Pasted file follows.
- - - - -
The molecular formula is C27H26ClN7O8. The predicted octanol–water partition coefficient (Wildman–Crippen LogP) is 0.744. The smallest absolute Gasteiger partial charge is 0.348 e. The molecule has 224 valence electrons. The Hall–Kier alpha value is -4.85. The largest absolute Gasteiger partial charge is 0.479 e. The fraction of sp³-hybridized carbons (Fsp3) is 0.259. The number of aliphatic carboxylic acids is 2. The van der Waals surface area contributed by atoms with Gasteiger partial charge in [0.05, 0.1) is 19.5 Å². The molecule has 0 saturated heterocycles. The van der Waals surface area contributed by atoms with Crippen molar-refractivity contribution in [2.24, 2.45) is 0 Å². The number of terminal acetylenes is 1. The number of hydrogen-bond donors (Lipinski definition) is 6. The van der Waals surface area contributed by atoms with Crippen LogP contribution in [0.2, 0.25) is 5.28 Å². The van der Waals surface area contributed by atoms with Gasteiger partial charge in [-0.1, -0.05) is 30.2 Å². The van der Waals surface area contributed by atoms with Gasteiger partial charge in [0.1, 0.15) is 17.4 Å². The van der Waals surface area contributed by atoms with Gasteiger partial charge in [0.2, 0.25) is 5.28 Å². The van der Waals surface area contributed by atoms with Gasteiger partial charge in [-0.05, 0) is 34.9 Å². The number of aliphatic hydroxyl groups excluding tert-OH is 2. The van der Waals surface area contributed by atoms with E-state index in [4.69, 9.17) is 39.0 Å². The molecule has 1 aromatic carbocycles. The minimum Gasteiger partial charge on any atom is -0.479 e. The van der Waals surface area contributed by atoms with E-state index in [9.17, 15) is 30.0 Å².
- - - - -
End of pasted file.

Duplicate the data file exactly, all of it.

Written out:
The molecular formula is C27H26ClN7O8. The predicted octanol–water partition coefficient (Wildman–Crippen LogP) is 0.744. The smallest absolute Gasteiger partial charge is 0.348 e. The molecule has 224 valence electrons. The Hall–Kier alpha value is -4.85. The largest absolute Gasteiger partial charge is 0.479 e. The fraction of sp³-hybridized carbons (Fsp3) is 0.259. The number of aliphatic carboxylic acids is 2. The van der Waals surface area contributed by atoms with Gasteiger partial charge in [0.05, 0.1) is 19.5 Å². The molecule has 0 saturated heterocycles. The van der Waals surface area contributed by atoms with Crippen molar-refractivity contribution in [2.24, 2.45) is 0 Å². The number of terminal acetylenes is 1. The number of hydrogen-bond donors (Lipinski definition) is 6. The van der Waals surface area contributed by atoms with Crippen LogP contribution in [0.2, 0.25) is 5.28 Å². The van der Waals surface area contributed by atoms with Gasteiger partial charge in [-0.1, -0.05) is 30.2 Å². The van der Waals surface area contributed by atoms with Gasteiger partial charge in [0.1, 0.15) is 17.4 Å². The van der Waals surface area contributed by atoms with Gasteiger partial charge in [0.2, 0.25) is 5.28 Å². The van der Waals surface area contributed by atoms with Gasteiger partial charge in [-0.05, 0) is 34.9 Å². The number of aliphatic hydroxyl groups excluding tert-OH is 2. The van der Waals surface area contributed by atoms with E-state index in [4.69, 9.17) is 39.0 Å². The molecule has 1 aromatic carbocycles. The minimum Gasteiger partial charge on any atom is -0.479 e. The van der Waals surface area contributed by atoms with E-state index in [9.17, 15) is 30.0 Å².